We arrived in Alaska on June 18. We really enjoyed our visit to Canada, but it felt great to be back in the USA. Canada was very beautiful and hospitable and is quite similar to the United States in many ways. But we were very excited to arrive in Alaska, as we’ve been talking about spending the summer in Alaska for over a decade, and this was on Timm’s lifelong bucket list.
The boundary between Canada and the United States is known as the longest undefended border in the world. The Alaska-Yukon section of the border runs north-south along the 141st meridian of longitude from the Arctic coast to Mount St. Elias. This plaque sits on the USA-Canada border along the Alaska Highway and commemorates how this is “a lesson of peace to all nations.”
A 20-foot wide swath was cut by surveyors from 1904 to 1920 for 600 miles along the 141st meridian. The swath is cleared periodically by the International Boundary Commission. This boundary was originally set in an 1825 treaty between England and Russia. The United States accepted this boundary when it purchased Alaska from Russia in 1867 (arguably the greatest land deal in human history).
The 730,000-acre Tetlin National Wildlife Refuge runs along the Alaska Highway for about 80 miles. The refuge is a major corridor for migrating birds and contains thousands of lakes, many of them unnamed.
We knew for sure we were in Alaska when the magnificent Alaska Range came into view.
Moose are another good indicator that you are in Alaska. Moose can stand 7 feet tall and weigh up to 1,500 pounds. They look slow and awkward, but moose can move quickly when they are angered. Moose can also deliver a lethal kick with their front legs, so it’s best to keep clear and give them distance.
The Delta Junction Visitors Center had large models of the Alaska “State Bird”–the mosquito. We encountered the first annoying mosquitoes in Yukon, but true to form, the mosquitoes became very numerous and aggressive when we entered Alaska. Fortunately Off mosquito repellent really works.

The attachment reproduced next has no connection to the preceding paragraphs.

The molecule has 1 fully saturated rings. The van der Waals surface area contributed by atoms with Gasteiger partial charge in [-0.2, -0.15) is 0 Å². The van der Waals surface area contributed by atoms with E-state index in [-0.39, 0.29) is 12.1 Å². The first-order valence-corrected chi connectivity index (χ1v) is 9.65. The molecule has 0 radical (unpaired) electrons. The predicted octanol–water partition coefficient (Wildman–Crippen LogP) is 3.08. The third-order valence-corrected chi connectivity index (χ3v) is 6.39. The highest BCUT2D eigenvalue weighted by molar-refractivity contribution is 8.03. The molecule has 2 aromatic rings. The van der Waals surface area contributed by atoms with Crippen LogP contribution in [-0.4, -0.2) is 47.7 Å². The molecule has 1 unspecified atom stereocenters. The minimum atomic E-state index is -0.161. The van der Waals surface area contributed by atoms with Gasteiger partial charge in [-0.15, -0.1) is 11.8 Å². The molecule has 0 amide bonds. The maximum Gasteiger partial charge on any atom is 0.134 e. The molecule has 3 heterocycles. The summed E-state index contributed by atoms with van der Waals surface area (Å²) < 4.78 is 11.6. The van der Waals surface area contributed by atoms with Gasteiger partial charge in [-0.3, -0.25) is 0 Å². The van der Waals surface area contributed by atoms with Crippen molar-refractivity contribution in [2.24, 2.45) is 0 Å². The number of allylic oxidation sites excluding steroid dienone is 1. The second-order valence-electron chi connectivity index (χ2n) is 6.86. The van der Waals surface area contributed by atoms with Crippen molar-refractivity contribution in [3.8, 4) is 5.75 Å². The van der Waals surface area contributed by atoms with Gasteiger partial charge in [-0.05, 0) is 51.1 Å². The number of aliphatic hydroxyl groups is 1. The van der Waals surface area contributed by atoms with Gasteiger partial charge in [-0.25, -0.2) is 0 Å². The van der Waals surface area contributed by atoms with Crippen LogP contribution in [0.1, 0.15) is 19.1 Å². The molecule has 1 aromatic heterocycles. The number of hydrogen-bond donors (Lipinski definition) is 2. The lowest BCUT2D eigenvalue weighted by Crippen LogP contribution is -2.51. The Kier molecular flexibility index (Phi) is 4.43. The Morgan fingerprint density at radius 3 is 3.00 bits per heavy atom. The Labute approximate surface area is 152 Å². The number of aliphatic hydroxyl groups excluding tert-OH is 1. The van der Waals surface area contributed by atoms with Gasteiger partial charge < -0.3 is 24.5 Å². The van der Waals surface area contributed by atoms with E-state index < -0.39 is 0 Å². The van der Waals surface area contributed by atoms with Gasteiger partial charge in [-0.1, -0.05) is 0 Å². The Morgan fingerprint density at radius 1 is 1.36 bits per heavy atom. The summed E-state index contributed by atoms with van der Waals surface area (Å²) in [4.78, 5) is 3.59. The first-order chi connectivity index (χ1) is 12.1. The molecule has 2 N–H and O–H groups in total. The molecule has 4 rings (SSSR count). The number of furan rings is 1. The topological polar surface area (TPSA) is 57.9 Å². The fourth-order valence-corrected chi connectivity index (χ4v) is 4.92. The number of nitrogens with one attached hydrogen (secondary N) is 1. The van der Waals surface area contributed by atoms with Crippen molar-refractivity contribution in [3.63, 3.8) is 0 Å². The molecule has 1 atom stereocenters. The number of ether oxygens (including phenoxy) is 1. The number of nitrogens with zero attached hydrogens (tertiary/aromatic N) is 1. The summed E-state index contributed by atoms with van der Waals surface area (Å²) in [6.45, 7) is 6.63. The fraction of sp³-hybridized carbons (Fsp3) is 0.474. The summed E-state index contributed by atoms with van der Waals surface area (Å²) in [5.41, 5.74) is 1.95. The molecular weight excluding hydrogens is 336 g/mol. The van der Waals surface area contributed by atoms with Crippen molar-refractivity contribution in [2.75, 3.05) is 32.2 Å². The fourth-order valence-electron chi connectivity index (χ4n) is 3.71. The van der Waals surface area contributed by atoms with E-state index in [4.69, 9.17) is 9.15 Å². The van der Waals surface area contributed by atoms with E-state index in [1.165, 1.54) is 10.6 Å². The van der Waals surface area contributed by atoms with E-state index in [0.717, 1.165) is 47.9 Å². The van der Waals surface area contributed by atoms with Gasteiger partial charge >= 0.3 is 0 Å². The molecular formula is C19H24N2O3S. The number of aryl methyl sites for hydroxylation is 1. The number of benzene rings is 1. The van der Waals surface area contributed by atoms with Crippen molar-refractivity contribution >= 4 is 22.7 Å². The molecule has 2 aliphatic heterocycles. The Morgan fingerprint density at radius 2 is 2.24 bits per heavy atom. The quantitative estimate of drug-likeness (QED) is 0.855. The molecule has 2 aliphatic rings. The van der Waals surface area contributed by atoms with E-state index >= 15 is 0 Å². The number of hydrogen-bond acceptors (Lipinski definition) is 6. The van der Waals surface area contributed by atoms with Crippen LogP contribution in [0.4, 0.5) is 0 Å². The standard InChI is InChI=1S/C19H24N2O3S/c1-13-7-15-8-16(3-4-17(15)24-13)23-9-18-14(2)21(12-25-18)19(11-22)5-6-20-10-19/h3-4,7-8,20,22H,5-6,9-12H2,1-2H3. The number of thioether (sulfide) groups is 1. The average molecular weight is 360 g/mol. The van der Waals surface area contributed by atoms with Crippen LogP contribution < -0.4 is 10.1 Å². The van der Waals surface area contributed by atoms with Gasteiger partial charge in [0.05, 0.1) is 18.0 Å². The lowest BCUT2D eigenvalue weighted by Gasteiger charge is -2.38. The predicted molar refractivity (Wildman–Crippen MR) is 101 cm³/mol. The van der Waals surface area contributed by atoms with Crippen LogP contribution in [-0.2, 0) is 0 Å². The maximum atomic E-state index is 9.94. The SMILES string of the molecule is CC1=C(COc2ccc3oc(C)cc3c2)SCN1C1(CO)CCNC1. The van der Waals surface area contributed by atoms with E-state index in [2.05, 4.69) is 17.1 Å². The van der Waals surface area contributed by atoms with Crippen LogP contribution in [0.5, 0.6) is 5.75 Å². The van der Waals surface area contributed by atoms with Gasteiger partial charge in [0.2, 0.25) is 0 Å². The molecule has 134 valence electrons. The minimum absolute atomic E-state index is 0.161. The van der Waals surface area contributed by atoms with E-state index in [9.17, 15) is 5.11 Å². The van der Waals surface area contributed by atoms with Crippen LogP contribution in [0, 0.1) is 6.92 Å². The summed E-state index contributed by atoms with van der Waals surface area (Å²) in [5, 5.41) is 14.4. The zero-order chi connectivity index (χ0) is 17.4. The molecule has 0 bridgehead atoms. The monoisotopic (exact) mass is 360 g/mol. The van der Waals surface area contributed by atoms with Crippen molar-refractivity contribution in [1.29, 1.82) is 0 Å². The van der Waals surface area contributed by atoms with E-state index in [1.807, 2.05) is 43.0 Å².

Delta Junction, Alaska marks the official end of the Alaska Highway. We drove all 1387 miles of the Alaska Highway from Dawson Creek, British Columbia to Delta Junction, Alaska in 12 days. This includes a stop at Stone Mountain, Muncho Lake, and Kluane parks in Canada. The “End of the Alaska Highway” post says “Mile 1422” because the original Alaska Highway was 35 miles longer than it is today due to projects over the years to straighten and flatten the highway.
Although the official Alaska Highway ended in Delta Junction, we continued on toward Fairbanks along the Richardson Highway. We stopped at The Knotty Shop, which has burl railings on its front porch and giant burl statues out front, including yet another monument to the mighty Alaskan mosquito. We also got a free scoop of delicious ice cream just by showing our indispensible Milepost book. Earlier we got free sausage samples at Delta Meat & Sausage. We don’t normally do a lot of touristy stuff like this, but it helped pass the time during the long drive on the Alaska Highway.
It was ironic that the warmest weather we’ve had in a month was at North Pole, Alaska. The city was established in 1944 in hope of attracting toy manufacturers who could advertise their products were made in the North Pole. When that didn’t work out, the city decided to turn itself into a tourist attraction, “Where the spirit of Christmas lives year round.” Even the city light poles and fire hydrants are painted to look like candy canes.
The reindeer at the North Pole were wishing for Christmas to come. This summer weather is just too hot!
Hooray, we arrived in Fairbanks, Alaska just in time for the summer solstice! We are so happy to be in Alaska.